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Blurngr, it looks like from your specs that your payload on the Ram is about 1600 lbs. or less. Check the yellow sticker to be accurate. Just guessing on your Wildwood, with 1000 lbs above the "dry weight" to allow for options and camping gear, batteries and propane plus your WDH, your loaded weight ready to camp is probably between 8500 and 9000 which would most likely put your tongue weight in the 1200+ area. This would only give you 400 lbs for people, pets and anything else you may need to put in the truck. My guess is you don't have enough truck for the trailer. Also with a 1500 your brakes and suspension are light duty.

As for the WDH, I had good luck with the Equal-i-zer 4 point with my 35' Flagstaff. It also gives you built in sway control. I towed with an F250 super cab short bed with a V10.
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Old 01-06-2020, 08:05 AM   #6
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In addition to the advice above, I'd check those trailer tires. Most trailer tires are speed rated for 65 mph.
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Old 01-06-2020, 02:23 PM   #7
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I'd strongly suggest weighing the whole setup to see where you're at versus specs:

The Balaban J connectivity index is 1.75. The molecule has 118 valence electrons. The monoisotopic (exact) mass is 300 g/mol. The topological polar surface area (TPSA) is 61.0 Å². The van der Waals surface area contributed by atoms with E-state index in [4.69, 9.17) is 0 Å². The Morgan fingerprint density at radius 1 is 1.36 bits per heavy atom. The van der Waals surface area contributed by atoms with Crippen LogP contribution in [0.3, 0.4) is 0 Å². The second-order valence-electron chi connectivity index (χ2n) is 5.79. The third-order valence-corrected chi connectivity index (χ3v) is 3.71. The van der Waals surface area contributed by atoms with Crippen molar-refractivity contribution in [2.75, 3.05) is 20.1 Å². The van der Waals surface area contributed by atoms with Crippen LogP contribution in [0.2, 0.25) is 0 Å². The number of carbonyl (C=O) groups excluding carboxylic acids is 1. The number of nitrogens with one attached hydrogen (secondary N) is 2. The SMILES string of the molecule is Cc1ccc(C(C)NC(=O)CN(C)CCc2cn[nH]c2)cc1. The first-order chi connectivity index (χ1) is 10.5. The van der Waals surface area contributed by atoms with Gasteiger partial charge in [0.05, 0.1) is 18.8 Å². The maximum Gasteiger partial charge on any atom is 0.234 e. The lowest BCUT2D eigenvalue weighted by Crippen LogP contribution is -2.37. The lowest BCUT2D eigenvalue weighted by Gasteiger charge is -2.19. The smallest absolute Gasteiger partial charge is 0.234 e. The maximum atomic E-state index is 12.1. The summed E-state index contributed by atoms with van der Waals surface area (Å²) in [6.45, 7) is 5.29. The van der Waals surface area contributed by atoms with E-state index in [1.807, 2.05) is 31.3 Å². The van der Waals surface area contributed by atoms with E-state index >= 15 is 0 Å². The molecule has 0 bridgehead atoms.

https://learntorv.com/weigh-rv/

Once you're done with that, it'll also tell you what your tongue weight is looking like. Getting sway could be an indicator that you're a bit tongue light.

I'd also recommend that you check the DOT date code on your trailer tires. Given the age of the rig, it could be that you're running on older tires. Generally with trailer tires, you want to replace them every 4-5 years:
DOT Tire Date Code
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Old 01-06-2020, 03:04 PM   #8
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As a fellow west Texan I can tell you that you need a sway bar. We very rarely have a day with so little wind that it's not needed. Remember what we call breezy is dang windy for most folks. We pull a 35 foot Windjammer currently with a chevy 2500HD but pulled it for 4 years with our 2012 1500 and had no real problems but for the slow down in the mountains, but we never pull without sway control.